Are you one of the more than 4,300 fractional share owners who have experienced those programs’ convenience and predictable cost? Yet do you sometimes wonder whether owning a whole aircraft is now right for you? Since fractional programs and whole aircraft ownership each has pros and cons, a first step in making this decision is a thorough analysis of your specific travel needs.
When does whole aircraft ownership make sense for you? Consider these operational and cost factors:
- Increase in hours flown – While there is no specific number of hours that makes sense for all, a general rule is to consider whole aircraft ownership when your flying increases to about 250 hours per year, with an expectation of maintaining or exceeding that time in the future.
- Change in your travel profile – If most of your flights now are structured so that you depart from a home base, fly multiple legs over a period of a few days, and then return home; or if you frequently fly to remote locations that are outside fractional programs’ standard service areas; whole aircraft ownership may be preferable.
If, however, you do most of your flying to one location, remaining there for an extended period of time, and then returning, fractional may continue to be the better option.
- Need for more flexibility and fewer limits – You now may want your own dedicated aircraft and crew without the limitations fractional programs need to impose in order to make their programs operate effectively.
- Less predictable travel – Fractional operators guarantee aircraft availability anywhere within a specified service area of operation and number of hours: usually eight to fourteen. But now you may need 24/7 access, or availability in fewer hours than fractional programs can guarantee.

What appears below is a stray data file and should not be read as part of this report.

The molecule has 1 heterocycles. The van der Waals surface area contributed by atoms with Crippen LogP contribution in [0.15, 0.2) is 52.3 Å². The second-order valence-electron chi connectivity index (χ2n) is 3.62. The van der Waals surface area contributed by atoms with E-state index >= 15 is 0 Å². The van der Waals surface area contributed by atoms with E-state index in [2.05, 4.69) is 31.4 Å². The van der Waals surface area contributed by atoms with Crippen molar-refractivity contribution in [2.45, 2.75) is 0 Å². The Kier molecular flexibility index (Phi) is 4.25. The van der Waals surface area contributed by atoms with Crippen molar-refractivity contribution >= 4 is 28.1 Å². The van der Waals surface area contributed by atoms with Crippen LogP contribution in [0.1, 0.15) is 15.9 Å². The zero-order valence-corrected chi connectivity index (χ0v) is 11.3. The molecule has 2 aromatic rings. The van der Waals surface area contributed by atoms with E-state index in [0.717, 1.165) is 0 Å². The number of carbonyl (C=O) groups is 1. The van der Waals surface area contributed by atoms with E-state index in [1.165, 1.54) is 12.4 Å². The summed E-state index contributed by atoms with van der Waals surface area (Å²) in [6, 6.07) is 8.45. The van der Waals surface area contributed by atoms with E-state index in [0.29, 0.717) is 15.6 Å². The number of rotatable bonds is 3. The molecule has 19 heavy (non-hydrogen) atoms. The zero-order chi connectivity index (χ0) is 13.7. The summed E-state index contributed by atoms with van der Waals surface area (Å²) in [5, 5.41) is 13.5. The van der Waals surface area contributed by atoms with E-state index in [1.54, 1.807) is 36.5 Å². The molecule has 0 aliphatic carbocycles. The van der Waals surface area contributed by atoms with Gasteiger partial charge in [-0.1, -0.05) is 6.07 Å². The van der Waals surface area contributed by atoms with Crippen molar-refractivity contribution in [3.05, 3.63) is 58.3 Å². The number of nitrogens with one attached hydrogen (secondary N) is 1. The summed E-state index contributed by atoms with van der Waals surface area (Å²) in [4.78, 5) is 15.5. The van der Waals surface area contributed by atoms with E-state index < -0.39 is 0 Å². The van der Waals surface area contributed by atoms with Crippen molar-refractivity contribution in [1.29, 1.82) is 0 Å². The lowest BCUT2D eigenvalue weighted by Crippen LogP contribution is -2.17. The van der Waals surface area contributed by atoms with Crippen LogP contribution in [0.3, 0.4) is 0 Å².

- Requirement for a different kind of aircraft – If you currently own a share on an airplane with a range of 1,500 miles, and you’re now frequently flying across the country or the world, you may prefer a longer-range aircraft to save time by avoiding the fuel stop en route. While you could opt to upgrade your fractional share, you may find greater cost savings with your own whole aircraft.
- Fixed and variable costs – A great advantage of fractional programs is they offer a fixed cost per occupied hour, with no positioning fee, no matter where your point of origin or destination within a defined service area for the annual allotted hours you have to fly. Plus, your portion of crew, insurance, and maintenance are covered by a fixed monthly management fee, therefore your costs of operation are consistent and easy to understand. Conversely, owners of whole aircraft normally enjoy a lower average cost per hour, as fixed costs are allocated over a greater number of total hours flown. However, you then would be responsible for all direct and indirect costs of all hours flown, including unscheduled maintenance.
- Resale value – When you sell your fractional share, you are selling a share in an airplane that has flown an average of 1,000 hours per year, which is three times the average annual utilization of comparable wholly owned aircraft.
Making the Transition
If both the operational and cost analyses point to whole aircraft ownership, plan ahead. Avoid having your fractional program expire before your dedicated aircraft enters service, by beginning the acquisition process several months before your contract termination date or the scheduled repurchase date of your fractional share. Most fractional programs require a 90-day notice period to complete the repurchase process.
You also may consider retaining a smaller fractional share to supplement your flying when your aircraft is down for maintenance or another executive needs lift.
Your business aircraft travel requirements may well have changed since you purchased your fractional share. Determine which option is right for you now by using these tools. BAA
H. Lee Rohde, founder, President, and CEO of Essex Aviation, a business and private aviation aircraft acquisition and consulting firm, has 30+ years experience in financial and operational analysis, manufacturing, distribution, and corporate business development.